In his summation, the prosecutor thoroughly reviewed the details of defendant's testimony that made the defense theory less tenable and his testimony less credible, such as defendant's statement that the pry marks resulted from the screwdriver striking the door frame. Given defendant's testimony and the State's focus on the details of his version of the incident, the State's cross as to defendant's criminal history and mention of defendant's record during summation does not constitute error, much less plain error.

Defendant also contends that the trial court abused its discretion by sentencing him to an extended term. After the appropriate motion, the trial court found that defendant was statutorily eligible for a discretionary extended term, N.J.S.A. 2C:44-3(a). Once that threshold is met, a court is at liberty to sentence a defendant from the minimum of the ordinary-term range through the maximum of the extended-term range. Pierce, supra, 188 N.J. at 169. In accord with Pierce, once a court has chosen to sentence a defendant within that range, this discretionary decision is not error so long as credible evidence exists to support the court's finding of aggravating and mitigating factors. Ibid.

As the court noted in the March 9, 2007 resentencing proceeding, defendant was eligible for sentence as a discretionary extended term offender because at age thirty-nine, he had been convicted of eleven prior offenses, including eight burglaries, receiving stolen property, resisting arrest, theft, and possession of a handgun. Having determined that defendant was statutorily eligible for extended term sentencing, the court then considered aggravating and mitigating factors in order to determine the base term of the extended sentence, in accord with Pierce's mandate. See id. at 164. The court found aggravating factors three, six and nine and gave those factors "full weight." N.J.S.A. 2C:44-1(a)(3), (6) and (9).

The court accorded substantial weight to aggravating factor three, the risk that defendant would reoffend, because of defendant's twenty-two contacts with the criminal justice system between 1985 and 2005. He had previously received five probationary terms and seven prison terms, with three parole violations. Defendant's lengthy prior criminal history mandated a finding of factor six. The court concluded that factor nine, the need to deter, was extremely significant as no prior sentence had deterred defendant from continuing criminal conduct. There were no mitigating factors.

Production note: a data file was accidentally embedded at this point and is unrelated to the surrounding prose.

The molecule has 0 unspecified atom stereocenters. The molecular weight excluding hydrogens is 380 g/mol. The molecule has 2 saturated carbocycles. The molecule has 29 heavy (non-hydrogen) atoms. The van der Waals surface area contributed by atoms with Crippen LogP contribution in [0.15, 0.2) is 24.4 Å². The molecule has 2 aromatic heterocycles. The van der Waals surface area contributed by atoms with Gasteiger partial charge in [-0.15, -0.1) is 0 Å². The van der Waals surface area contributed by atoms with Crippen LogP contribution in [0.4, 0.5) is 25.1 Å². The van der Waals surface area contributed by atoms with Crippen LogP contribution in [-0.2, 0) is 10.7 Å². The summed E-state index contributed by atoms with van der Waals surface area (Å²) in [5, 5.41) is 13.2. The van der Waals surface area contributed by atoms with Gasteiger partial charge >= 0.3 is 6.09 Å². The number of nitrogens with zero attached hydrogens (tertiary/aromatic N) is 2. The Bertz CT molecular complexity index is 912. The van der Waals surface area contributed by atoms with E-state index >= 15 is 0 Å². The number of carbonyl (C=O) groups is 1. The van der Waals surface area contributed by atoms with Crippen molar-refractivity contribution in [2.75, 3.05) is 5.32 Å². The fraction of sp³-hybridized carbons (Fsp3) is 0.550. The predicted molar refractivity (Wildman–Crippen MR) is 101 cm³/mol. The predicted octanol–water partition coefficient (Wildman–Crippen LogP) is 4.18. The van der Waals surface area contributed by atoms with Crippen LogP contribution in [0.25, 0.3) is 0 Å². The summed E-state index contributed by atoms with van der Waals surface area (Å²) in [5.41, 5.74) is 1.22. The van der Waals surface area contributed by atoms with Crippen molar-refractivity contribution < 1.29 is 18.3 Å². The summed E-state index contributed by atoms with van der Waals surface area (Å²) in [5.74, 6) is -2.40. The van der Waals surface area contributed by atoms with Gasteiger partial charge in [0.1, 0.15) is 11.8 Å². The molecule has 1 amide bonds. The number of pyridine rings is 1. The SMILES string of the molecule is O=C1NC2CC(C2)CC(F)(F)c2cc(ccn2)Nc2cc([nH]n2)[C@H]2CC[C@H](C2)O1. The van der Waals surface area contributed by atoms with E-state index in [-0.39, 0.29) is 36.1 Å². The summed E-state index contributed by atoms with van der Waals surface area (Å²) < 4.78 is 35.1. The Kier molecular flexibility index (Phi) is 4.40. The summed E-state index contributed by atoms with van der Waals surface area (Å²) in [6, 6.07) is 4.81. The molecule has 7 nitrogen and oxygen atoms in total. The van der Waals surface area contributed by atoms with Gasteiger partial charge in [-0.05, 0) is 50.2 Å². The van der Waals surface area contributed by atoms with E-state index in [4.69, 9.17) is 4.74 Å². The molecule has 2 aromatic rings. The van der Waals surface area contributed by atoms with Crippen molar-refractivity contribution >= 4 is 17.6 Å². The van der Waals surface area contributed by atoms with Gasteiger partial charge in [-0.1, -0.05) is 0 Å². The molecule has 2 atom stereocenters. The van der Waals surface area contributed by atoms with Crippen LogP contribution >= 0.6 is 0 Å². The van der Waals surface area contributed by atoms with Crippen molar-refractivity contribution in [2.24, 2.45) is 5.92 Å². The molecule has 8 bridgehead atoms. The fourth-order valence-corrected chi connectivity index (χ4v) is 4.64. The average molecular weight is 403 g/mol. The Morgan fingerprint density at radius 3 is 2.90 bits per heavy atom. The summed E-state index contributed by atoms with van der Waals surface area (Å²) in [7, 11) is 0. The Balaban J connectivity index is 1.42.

As a result, defendant was sentenced to twenty years in state prison, subject to NERA and a three-year period of parole supervision. Not only were the minimum statutory standards for imposition of a discretionary extended sentence met, the length of the term was justified in light of the weight accorded to the aggravating factors and the absence of mitigating considerations. The sentence will not be disturbed as it was based on competent credible evidence, complied with relevant law, and does not shock the court's conscience. State v. Roth, 95 N.J. 334, 363-64 (1984).

Lastly, defendant contends that because the original plea offer was for eight years subject to NERA, imposition of the maximum sentence permitted by law was effectively a punishment levied upon his exercise of his right to a trial. We consider this argument to be so lacking in merit as to not warrant any further discussion in a written opinion. R. 2:11-3(e)(2).

Affirmed.